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discriminatory acts were intentional.Moreover, this second type of lawsuit is the only one that individual plaintiffs—patients, for example—can bring directly against a defendant such as a health care provider. Thedisparate treatment cases have ceased to be relevant in health care because few providers today treat patients with demonstrable intent to discriminate. In addition to constitutional provisions, state statutes, and federal statutes, there are other laws that prohibit discrimination in health¶care. These laws, called “regulations,” are promulgated by administrative agencies that govern various aspects of health care delivery in the United States. In the case of health care organizations, the Department of Health and Human Services (DHHS) is the agency that has authorityto enact regulations that govern health care delivery. The regulations found under Title 45 of the Code of Federal Regulations (CFR) were enacted “to effectuate the provisions of Title VI of the Civil Rights Act of 1964’“6 after the act was passed by Congress.They have been updated several times, and lawsuits to enforce Title VIand these accompanying regulations were instrumental in tearing down segregation in Americanhealth careorganizations through the close of the twentieth century.¶ In 1969, a consolidated class action suit brought under Title VI ended the “separate and unequal services” policy practiced throughout all of Alabama’s mental health system. The court in Marable v. Alabama Mental Health Board47 was “clear to the conclusion that the segregation and discrimination basedon race practiced by Alabama officials in the mental health system violate the rights of the plaintiff, Marable and his class under the Equal Protection Clause of the Fourteenth Amendment.”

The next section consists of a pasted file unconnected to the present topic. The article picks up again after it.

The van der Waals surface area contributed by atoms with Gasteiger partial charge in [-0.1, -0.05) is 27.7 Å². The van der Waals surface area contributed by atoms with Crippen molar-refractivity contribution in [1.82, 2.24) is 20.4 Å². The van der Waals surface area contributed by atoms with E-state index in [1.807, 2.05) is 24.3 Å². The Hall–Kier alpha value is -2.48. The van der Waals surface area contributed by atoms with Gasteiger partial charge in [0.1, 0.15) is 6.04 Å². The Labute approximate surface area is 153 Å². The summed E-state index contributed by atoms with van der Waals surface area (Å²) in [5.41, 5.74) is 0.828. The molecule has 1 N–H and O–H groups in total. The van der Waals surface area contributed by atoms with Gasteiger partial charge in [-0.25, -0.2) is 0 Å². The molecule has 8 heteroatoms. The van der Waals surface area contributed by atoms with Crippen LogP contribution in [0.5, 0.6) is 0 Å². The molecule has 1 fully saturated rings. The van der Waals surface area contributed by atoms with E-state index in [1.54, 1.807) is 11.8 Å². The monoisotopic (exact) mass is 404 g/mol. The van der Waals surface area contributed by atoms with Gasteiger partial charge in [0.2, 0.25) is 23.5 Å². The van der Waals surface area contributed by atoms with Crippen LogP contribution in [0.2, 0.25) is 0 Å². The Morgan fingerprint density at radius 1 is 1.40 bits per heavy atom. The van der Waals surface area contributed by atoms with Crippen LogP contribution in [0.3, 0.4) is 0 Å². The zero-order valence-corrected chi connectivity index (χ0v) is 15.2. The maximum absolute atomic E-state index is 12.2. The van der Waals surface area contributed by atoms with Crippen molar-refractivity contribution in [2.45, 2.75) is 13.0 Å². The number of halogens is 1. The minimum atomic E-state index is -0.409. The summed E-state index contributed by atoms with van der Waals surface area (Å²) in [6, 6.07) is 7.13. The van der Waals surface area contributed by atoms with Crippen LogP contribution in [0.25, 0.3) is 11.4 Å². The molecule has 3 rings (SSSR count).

4' Severalsubsequent Title VI attacks on disparate health care also succeededby alleging that exclusion or termination of minority physician privileges violated the Constitution. In one 1994case, a patient successfully challenged a Title VI violation when she was denied medical care based on her African ethnicity and won the right to obtain fair access to HIV treatment." In still another case brought by the Department of Health and Human Services, the federal government successfully defended its authority to inspect the credentialing and peer-review records of hospitals that received Medicare and Medicaid reimbursements in order to confirm their compliance with Title VI antidiscrimination provisions.”¶From1963 through theearly 1990s, Title VI proved an effective weaponagainst the segregation and discrimination that minority patients and physicians had experienced in American health care since the colonial era.As late as 1995, a Title VI case brought in Tennessee effectively addressed a subtle but devastatingly discriminatory practice. The court in Linton v. Commissioner found the state’s policy of certifying specific beds for Medicaid patients while opening all other beds for private paying patients